Depression, anxiety, and mood disorders of all types have a devastating effect on those who suffer from them.
They prevent their sufferers from achieving the heights they were made to and the number of those who suffer seems to increase with each year.
Fortunately, there is always hope.
We’ve looked at some natural methods people can employ within their own power to either help prevent or treat these issues, whether they be herbs such as turmeric and saffron, or the restriction of carbohydrates.
We’ve also posited some simple activities and mindset shifts people can take to help themselves, like the five mentioned here.
But what else is out there for sufferers to look to?
Today we are going to review a study that has looked into such a treatment, but first, we must say that this article is not meant to advocate for the removal of pharmaceutical treatments.
In cases where they are needed, they can be life-savers.
This article will instead explore the results of a study that may show a natural method to treat these types of disorders either in place of (where appropriate) or in conjunction with pharmaceutical treatments.
Always consult with your doctor to find out what is right for you. Do not stop taking your medication as a result of this article and do not prevent yourself from taking medication because of this article. That decision must be made between you and your licensed health care practitioner.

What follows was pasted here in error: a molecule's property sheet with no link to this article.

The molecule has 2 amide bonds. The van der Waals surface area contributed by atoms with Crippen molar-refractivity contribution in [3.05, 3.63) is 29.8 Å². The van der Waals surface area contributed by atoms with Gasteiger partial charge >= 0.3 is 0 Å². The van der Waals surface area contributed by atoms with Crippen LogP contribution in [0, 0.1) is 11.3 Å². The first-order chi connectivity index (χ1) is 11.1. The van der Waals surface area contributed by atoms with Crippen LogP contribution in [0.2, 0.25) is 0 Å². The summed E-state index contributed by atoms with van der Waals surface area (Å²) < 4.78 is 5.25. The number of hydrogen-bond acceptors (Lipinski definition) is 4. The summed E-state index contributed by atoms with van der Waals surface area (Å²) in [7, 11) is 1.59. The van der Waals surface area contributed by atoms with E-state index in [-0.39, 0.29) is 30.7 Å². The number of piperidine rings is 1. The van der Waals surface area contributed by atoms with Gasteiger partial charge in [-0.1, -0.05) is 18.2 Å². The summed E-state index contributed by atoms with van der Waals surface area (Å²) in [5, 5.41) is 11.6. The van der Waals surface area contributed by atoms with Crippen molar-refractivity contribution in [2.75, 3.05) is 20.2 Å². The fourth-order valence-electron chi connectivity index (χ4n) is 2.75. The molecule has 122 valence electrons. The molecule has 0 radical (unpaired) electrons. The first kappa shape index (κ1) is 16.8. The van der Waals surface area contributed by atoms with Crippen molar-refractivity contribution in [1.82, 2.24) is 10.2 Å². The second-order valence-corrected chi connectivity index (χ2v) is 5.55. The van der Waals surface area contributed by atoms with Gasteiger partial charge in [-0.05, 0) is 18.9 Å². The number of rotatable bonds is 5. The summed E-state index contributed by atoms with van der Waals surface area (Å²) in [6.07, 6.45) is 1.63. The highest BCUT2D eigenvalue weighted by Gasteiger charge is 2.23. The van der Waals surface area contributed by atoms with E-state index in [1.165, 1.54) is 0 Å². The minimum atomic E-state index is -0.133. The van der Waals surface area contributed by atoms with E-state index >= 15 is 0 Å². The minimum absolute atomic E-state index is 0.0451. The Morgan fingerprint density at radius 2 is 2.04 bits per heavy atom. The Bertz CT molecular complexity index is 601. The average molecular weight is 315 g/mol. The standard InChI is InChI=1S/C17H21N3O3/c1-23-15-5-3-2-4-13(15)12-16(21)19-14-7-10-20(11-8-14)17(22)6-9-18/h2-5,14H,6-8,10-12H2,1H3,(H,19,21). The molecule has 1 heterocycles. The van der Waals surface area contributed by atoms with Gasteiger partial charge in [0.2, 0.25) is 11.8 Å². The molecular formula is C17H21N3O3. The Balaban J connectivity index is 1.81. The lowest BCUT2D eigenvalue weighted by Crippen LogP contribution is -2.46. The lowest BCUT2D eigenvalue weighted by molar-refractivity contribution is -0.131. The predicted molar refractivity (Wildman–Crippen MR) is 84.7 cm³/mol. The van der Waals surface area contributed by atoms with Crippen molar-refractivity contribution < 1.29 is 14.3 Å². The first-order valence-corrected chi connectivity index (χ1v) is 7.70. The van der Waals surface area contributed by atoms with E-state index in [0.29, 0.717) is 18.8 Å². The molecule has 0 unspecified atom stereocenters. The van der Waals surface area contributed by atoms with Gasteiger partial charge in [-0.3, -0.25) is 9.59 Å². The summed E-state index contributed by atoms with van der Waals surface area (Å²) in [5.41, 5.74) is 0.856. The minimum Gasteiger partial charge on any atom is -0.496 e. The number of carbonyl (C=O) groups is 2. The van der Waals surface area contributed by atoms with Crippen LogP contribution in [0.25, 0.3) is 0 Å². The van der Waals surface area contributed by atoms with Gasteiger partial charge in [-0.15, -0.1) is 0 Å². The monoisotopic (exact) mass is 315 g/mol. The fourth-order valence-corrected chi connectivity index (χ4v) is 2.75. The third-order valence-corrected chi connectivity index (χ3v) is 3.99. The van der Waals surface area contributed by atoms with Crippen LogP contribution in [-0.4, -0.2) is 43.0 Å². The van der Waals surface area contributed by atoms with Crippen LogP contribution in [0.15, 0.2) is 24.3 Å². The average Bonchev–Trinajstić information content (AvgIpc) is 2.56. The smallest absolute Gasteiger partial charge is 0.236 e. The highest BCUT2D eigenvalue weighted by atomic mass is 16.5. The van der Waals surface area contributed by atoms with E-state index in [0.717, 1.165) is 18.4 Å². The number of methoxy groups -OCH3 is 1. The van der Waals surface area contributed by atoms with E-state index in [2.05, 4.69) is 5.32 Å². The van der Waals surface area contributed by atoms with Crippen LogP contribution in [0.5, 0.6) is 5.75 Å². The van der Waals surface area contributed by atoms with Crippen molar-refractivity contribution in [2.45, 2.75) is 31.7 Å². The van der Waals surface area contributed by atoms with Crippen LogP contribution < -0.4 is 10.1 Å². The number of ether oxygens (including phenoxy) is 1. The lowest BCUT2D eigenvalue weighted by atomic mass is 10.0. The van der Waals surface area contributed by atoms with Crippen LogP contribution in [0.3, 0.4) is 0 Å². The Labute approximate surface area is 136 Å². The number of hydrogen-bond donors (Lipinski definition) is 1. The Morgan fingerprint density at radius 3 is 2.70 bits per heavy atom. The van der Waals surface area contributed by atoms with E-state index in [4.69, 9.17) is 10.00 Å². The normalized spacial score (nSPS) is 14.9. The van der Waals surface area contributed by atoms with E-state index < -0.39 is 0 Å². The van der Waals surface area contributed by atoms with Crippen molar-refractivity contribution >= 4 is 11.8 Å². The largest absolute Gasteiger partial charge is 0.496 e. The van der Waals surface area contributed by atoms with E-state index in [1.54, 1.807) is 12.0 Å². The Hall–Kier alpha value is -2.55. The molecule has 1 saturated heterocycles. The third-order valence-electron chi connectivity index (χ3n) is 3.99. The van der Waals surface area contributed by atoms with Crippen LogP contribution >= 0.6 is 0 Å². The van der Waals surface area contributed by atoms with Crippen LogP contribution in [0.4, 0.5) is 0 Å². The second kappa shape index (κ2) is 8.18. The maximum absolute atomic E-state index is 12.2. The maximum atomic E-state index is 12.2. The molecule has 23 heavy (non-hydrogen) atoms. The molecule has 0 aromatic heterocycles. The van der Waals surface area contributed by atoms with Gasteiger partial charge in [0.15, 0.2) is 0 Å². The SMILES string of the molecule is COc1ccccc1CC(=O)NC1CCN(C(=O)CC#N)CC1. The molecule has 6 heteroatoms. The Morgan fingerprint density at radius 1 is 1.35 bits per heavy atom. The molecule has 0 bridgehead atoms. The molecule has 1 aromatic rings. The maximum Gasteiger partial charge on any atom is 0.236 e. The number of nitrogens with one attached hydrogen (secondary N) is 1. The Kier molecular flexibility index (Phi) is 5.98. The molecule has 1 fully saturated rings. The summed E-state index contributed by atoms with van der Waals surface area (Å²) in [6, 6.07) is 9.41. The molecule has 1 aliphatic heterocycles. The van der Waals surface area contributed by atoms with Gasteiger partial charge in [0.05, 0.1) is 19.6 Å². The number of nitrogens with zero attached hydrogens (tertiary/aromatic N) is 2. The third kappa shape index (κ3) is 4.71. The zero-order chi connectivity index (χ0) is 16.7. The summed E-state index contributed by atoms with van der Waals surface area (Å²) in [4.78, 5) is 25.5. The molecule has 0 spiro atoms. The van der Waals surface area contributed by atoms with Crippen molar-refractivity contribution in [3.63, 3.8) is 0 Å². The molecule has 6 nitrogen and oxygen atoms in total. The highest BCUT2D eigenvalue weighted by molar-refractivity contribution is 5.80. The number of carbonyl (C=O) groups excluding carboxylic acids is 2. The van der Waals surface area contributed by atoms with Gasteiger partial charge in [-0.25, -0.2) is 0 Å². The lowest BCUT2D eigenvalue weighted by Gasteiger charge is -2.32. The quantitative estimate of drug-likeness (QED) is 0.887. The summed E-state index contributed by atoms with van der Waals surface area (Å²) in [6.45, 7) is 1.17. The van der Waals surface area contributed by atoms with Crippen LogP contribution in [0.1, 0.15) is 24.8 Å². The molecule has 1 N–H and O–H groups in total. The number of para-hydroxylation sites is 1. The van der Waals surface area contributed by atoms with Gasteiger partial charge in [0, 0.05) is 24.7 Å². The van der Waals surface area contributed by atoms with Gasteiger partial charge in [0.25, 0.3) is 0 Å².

As for the aforementioned study, researchers from the University of Vermont tested something very simple that we all have free access to.
They tested their theory that exercise can be a a major, even primary, therapeutic intervention in inpatient psychiatry patients by administering exercise sessions followed by nutrition information sessions to adult inpatients on the Shepardson 3 and Shepardson 6 Units at the University of Vermont Medical Center four times a week.
Exercise sessions were 60 minutes long and included cardiovascular training, resistance training, and flexibility training.
Everyone can probably benefit from a program like this.
Researchers assessed overall mood, willingness to engage in further education, physical condition, physical fitness/readiness, movement-based practices, nutrition group attendance, and perceived body image both pre- and post-session over the course of twelve months.
Although the sample size was less than ideal…
The results were nothing short of remarkable
Responding to the question “did the exercise group improve your mood?” the Shepardson 6 Unit responded in the affirmative to the tune of 96.8% while the Shepardson 3 Unit responded affirmatively at 93.2%.
To the question “are you pleased with the way your body feels now?” Shepardson 6 responded affirmatively at 90.6% and Shepardson 3 at 93.0%.
Obviously these numbers are astonishingly close to perfect but a very important marker is whether or not these results can turn into lasting habits that improve mood and feelings over time.
That makes the question “after attending this group, do you think you will exercise more?” all the more important.
To that question, Shepardson 6 responded affirmatively at 100% while Shepardson 3 responded affirmatively at 97.6%.
If the results seen by these researchers can be replicated in the general population, it is not beyond comprehension that exercise can have positive benefits to all of us and is something those with mood disorders should take under strong consideration with their health care practitioners.
The great news for all of us is exercise is free, is no respecter of socioeonomic status, what you look like or where you come from.
It’s in your own two hands and completely within your own power.
And if we have our own power, no one can take it away from us.
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